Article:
Excess demand could be rationed by lottery. Only the winner of the lottery for a resource would be allowed to use the resource, with large penalties for sharing. This would improve efficiency slightly, because one person instead of zero would be using each resource.

If the heat, water and electricity were turned off during the shutdown, then it might be more efficient to let the buildings stand empty, instead of having the utilities on and one person in each building or room. However, the lights in MIT buildings are still on at night, just like before the shutdown (and it seemed wasteful back then already).

Popularity inequality and multiple equilibria

Suppose losing a friend is more costly for a person with few contacts than with many. Then a person with many friends has a lower cost of treating people badly, e.g. acting as if friends are dispensable and interchangeable. The lower cost means that unpleasant acts can signal popularity. Suppose that people value connections with popular others more than unpopular. This creates a benefit from costly, thus credible, signalling of popularity – such signals attract new acquaintances. Having a larger network in turn reduces the cost of signalling popularity by treating friends badly.

Suppose people on average value a popular friend more than the disutility from being treated badly by that person (so the bad treatment is not too bad, more of a minor annoyance). Then a feedback loop arises where bad treatment of others attracts more connections than it loses. The popular get even more popular, reducing their cost of signalling popularity, which allows attracting more connections. Those with few contacts do not want to imitate the stars of the network by also acting unpleasantly, because their expected cost is larger. For example, there is uncertainty about the disutility a friend gets from being treated badly or about how much the friend values the connection, so treating her or him badly destroys the friendship with positive probability. An unpopular person suffers a large cost from losing even one friend.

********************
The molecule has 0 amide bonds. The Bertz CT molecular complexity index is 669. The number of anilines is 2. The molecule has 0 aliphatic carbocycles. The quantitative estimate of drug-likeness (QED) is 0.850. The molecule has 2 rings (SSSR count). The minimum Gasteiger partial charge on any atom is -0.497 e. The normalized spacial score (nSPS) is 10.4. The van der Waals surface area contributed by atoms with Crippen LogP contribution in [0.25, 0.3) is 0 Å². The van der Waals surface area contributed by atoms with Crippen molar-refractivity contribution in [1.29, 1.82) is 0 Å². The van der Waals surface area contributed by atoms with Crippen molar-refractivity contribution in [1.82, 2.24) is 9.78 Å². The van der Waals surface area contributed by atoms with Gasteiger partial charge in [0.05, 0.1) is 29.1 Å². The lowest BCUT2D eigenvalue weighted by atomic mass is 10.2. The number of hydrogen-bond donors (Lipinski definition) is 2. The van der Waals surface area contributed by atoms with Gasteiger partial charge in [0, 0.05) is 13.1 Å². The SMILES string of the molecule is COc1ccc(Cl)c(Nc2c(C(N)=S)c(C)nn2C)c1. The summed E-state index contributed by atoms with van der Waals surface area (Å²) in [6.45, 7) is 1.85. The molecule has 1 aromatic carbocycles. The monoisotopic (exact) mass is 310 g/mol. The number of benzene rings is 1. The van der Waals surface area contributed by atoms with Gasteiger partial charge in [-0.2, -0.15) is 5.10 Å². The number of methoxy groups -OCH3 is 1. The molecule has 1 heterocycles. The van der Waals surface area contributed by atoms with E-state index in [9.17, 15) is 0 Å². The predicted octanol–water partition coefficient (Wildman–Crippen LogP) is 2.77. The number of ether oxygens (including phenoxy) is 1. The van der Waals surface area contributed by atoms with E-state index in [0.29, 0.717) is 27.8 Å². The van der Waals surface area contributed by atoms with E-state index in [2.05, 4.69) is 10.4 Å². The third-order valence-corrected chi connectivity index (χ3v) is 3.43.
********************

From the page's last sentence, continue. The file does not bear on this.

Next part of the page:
Under the assumptions above, a popular person can rely on the Law of Large Numbers to increase her or his popularity in expectation by treating others badly. A person with few friends does not want to take the risk of losing even them if they turn out to be sensitive to nastiness.

Multiple equilibria may exist in the whole society: one in which everyone has many contacts and is nasty to them and one in which people have few friends and act nice. Under the assumption that people value a popular friend more than the disutility from being treated badly, the equilibrium with many contacts and bad behaviour actually gives greater utility to everyone. This counterintuitive conclusion can be changed by assuming that popularity is relative, not a function of the absolute number of friends. Total relative popularity is constant in the population, in which case the bad treatment equilibrium is worse by the disutility of bad treatment.

In order for there to be something to signal, it cannot be common knowledge that everyone is equally popular. Signalling with reasonable beliefs requires unequal popularity. Inequality reduces welfare if people are risk averse (in this case over their popularity). Risk aversion further reduces average utility in the popular-and-nasty equilibrium compared to the pooling equilibrium where everyone has few friends and does not signal (acts nice).

In general, if one of the benefits of signalling is a reduction in the cost of signalling, then the amount of signalling and inequality increases. My paper “Dynamic noisy signaling” (2018) studies this in the context of education signalling in Section V.B “Human capital accumulation”.

Identifying useful work in large organisations by revealed preference

Some members of large organisations seemingly do work, but actually contribute negatively by wasting other people’s time. For example, by sending mass emails, adding regulations, changing things for the sake of changing them (and to pad their CV with „completed projects”) or blocking change with endless committees, consultations and discussions with stakeholders. Even if there is a small benefit from this pretend-work, it is outweighed by the cost to the organisation from the wasted hours of other members. It is difficult to distinguish such negative-value-added activity from positive contributions (being proactive and entrepreneurial, leading by example). Opinions differ on what initiatives are good or bad and how much communication or discussion is enough.
Asking others to rate the work of a person would be informative if the feedback was honest, but usually people do not want to officially criticise colleagues and are not motivated to respond thoughtfully to surveys. Selection bias is also a problem, as online ratings show – the people motivated enough to rate a product, service or person are more likely to have extreme opinions.